Chief Author, India Email: authorind@computerresearch.org Vivek Dubey (HON.) MS (Industrial Engineering), MS

Vivek Dubey(HON.) MS (Industrial Engineering), MS (Mechanical Engineering) University of Wisconsin FICCT Editor-in-Chief, USA editorusa@computerresearch.org Sangita Dixit M.Sc., FICCT Dean and Publisher, India deanind@computerresearch.org

Er. Suyog Dixit BE (HONS. in Computer Science), FICCT SAP Certified Consultant Technical Dean, India Website: www.suyogdixit.com Email:suyog@suyogdixit.com, dean@computerresearch.org

i. Copyright Notice ii. Editorial Board Members iii. Chief Author and Dean iv. Table of

i. Copyright Notice

ii. Editorial Board Members

iii. Chief Author and Dean

iv. Table of Contents

v. From the Chief Editor’s Desk

vi. Research and Review Papers

1. Venture Capital Financing In India: Path of Differential Diffusion Trajectory A Comparison with the USA 2-10

2.

Modelling Armed Robbery Crime Insurance Claims in Nigeria 11-20

3.

Promoting an Emerging Tourism Destination 21-28

4.

Are the Global Stock Markets Inter-linked? Evidence from the Literature 29-40

5.

Critical Service Encounters: The Employee’s Viewpoint (A Study on Restaurant

Services in Dhaka City) 41-47

6. Reliability and Availability Based Hybrid Flow Shop Scheduling Using Fuzzy

Logic 48-55

7. Financial Liberalisation Policy for Fostering Credit to the Private Sector in

Nigeria for Economic Growth 56-65

8. Oil Politics and the Crisis of Development in the Niger Delta 66-73

9. Eccentric Turnover Behavior among the Working Students of Pakistan 74-80

10. Impact of Brand Placement in Films- A Viewer’s Perception 81-87

11. Regulating Bank Systemic Risk: New Principles in Macroprudential

Management 88-96 12.Clinical Trials: A Branding Opportunity? 97-103

13.

Strategies to Increase E-Government Take-Up: Looking Beneath Statistics 104-

114

14. The Innovation Process under the View 115-122

15. Knowledge Management: Promises and Premises 123-131

16. The Role of Life Skills Training on Self-Efficacy, Self Esteem, Life Interest, and

Role Behavior for Unemployed Youth 132-139

17. Assessing of the SME’s Financial Competitiveness 140-147

18. A Study of the Integrity of Internet Financial Reporting: Empirical Evidence of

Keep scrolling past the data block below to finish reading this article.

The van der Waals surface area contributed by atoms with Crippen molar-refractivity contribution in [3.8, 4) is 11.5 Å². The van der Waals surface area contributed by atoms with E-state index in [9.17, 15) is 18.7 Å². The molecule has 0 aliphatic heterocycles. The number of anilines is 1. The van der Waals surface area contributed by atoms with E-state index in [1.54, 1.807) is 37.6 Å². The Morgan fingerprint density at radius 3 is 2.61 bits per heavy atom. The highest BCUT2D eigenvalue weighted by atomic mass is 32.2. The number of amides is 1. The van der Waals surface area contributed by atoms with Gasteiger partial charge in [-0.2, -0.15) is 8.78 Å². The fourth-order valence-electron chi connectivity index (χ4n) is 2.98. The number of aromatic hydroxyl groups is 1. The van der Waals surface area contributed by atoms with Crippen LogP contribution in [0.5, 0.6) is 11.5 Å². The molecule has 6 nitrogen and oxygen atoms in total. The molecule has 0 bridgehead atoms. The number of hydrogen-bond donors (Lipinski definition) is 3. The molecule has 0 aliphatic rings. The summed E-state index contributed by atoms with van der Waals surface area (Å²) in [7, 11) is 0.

Emerging Economy 148-158

19. Brand Decisions and Brand Influence: A Comparison of Rural and Urban

20.

Management of the Modernization Projects from the Technical-Economic

Systems 172-175

21. Sensitivity and Uncertainty Analysis: Applications to Small-land Scale

Agriculture Systems in Nigeria 176-183

vii.

Auxiliary Memberships

viii.

Process of Submission of Research Paper

ix.

Preferred Author Guidelines

x.

Index

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Global Journal of Management and Business Research T he research activities among different disciplines of

T he research activities among different disciplines of natural science are backbone of system. The deep and strong affords are the demands of today. Sincere afford must be exposed worldwide. Which, in turns, require international platform for

rapid and proper communication among similar and interdisciplinary research groups.

The Global Journal of Management and Business Research is to fulfill all such demands and requirements, and functions also as an international platform. Of course, the publication of research work must be reviewed to establish its authenticity. This helps to promote research activity also. We know, great scientific research have been worked out by philosopher seeking to verify quite erroneous theories about the nature of things.

The research activities are increasing exponentially. These great increments require rapid communication, also to link up with others. The balanced communication among same and interdisciplinary research groups is major hurdle to aware with status of any research field.

The Global Journals is proving as milestone of research publication. In view of whole spectrum of Knowledge, the research work of different streams may be considered as branches of big tree. Every branch is of great importance. Thus, we look after the complete spectrum as whole. Global Journals let play all the instruments simultaneously. We hope, affords of global Journals will sincerely help to build the world in new shape.

Dr. R. K. Dixit Chief Author cheifauthor@globaljournals.org

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Venture Capital Financing In India: Path of Differential Diffusion Trajectory A Comparison with the USA

Dr. Chimun Kumar Nath Lecturer, Department of Commerce,Dibrugarh University.nathchimun@yahoo.com Dr. A. SahaReader,Department of Commerce,Dibrugarh University.saha.a@mailcity.coma_sahadib@yahoo.co.in